Dad's Super Pawn owner Kevin Riley has also seen an increase, though he attributed it to President Barack Obama's latest call for more gun control rather than recent shootings.
"Right now, it's all first-time gun buyers," he said. "Just an astounding number of first-time gun buyers coming in and buying firearms."
'Good guys with guns'
For gun-control advocates, the trend is alarming.
A recent Gallup poll found 56 percent of Americans think the nation would be safer if more people carried firearms.
Most studies refute that assertion -- researchers over the past decade have found more guns lead to more crime.
People with concealed-carry permits have committed 29 mass shootings since 2007 -- more than they've stopped.
Simply having a firearm in the house is a risk factor for homicide and suicide.
According to numbers from the FBI, for every one justifiable gun homicide in 2012 there were 34 criminal gun homicides and 78 gun suicides.
Uptick in sales
On Black Friday, the FBI processed 185,345 background checks nationwide.
That's up 5 percent from the 175,754 on Black Friday in 2014.
Nov. 27 was a day before three people were killed and nine wounded at a Planned Parenthood office in Colorado Springs. It was five days before 14 people were killed and 21 wounded in San Bernardino, and nine days before Obama called for stricter gun control in an Oval Office speech.
But it was after a terrorist attack in Paris spawned fear and rumors across the U.S. about Obama's plan to accept 10,000 refugees from Syria.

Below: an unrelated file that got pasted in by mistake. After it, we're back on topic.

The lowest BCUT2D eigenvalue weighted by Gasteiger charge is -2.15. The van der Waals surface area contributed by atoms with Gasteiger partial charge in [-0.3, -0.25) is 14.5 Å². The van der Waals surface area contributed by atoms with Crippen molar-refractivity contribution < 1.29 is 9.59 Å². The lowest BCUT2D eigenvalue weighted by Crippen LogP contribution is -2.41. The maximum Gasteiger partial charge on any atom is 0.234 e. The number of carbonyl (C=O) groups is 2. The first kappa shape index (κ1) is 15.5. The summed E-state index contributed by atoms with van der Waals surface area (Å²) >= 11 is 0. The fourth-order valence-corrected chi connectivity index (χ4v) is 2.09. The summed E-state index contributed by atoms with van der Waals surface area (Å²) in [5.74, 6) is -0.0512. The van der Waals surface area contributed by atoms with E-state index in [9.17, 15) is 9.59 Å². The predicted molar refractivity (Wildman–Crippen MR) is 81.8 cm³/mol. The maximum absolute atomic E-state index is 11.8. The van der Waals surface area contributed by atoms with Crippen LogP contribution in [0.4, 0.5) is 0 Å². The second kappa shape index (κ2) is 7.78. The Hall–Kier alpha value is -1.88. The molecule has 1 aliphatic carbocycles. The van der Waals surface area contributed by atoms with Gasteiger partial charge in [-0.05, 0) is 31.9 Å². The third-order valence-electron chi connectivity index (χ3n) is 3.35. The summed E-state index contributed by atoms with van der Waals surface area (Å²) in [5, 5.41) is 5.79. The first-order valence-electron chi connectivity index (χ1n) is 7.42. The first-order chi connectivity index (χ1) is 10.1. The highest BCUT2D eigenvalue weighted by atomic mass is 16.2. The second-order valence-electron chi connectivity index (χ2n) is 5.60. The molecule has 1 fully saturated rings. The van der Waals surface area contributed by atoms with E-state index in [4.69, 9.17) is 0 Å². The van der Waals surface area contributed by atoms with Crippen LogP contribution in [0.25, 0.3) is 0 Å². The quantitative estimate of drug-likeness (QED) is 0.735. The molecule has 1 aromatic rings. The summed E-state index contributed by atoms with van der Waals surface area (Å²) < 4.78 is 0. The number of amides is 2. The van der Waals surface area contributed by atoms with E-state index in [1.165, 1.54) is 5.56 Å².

The state Department of Public Safety actually issued fewer concealed-carry permits in November, 1,850, than in October, 2,096.
Spokesman Warren Strain said the department generally doesn't see spikes following national or local events.
But federal authorities ran 27,504 background checks in Mississippi in November. That's the most checks run in the state of any November since 1999 with the exception of two years: 2008 and 2012, immediately following Obama's election and re-election.
Protection vs. politics
After last month's Black Friday, the second-highest day for FBI gun background checks was Dec. 21, 2012. The fifth busiest was Dec. 20 of that year, the seventh busiest was Dec. 22 and the eighth Dec. 19.
On Dec. 14, 2012, 27 people were killed at Sandy Hook Elementary School. Numbers nationwide didn't jump until after Obama's Dec. 19, 2012, call for greater gun control.
After that, there was such an increase in gun sales that a shortage of guns and ammo didn't resolve until a year later.
Although many on the Coast said they were buying guns to defend themselves and loved ones -- to be "good guys with guns," in the parlance of the NRA -- many gun sellers on the Coast said politics plays just as large a role, if not a bigger one.
"Every time President Obama starts talking about gun control, there is a noticeable increase," said Riley of Dad's Super Pawn.
He said he didn't start seeing sales spike this time around until after Obama's Oval Office speech.
That has proven true historically as well.
"We're seeing just a small increase but not near like it was when Obama got elected," said Randy Brownlee, the president of the Coast Rifle and Pistol Club. "He's the best gun salesman in the world."
Creel, at Cook's Gun Shop, said this spike isn't as severe as after previous shootings, and previous calls for more regulation.
As a general rule, a Democrat in the White House is great for business, local dealers said. A Republican is less so.
Deere said he's a little worried about shortages similar to 2012's and 2013's but Creel said the sudden interest is nothing new.
"I've been doing this 27 years, close to 28," he said. "I hear the same thing over the years. The world's been getting crazy for 28 years."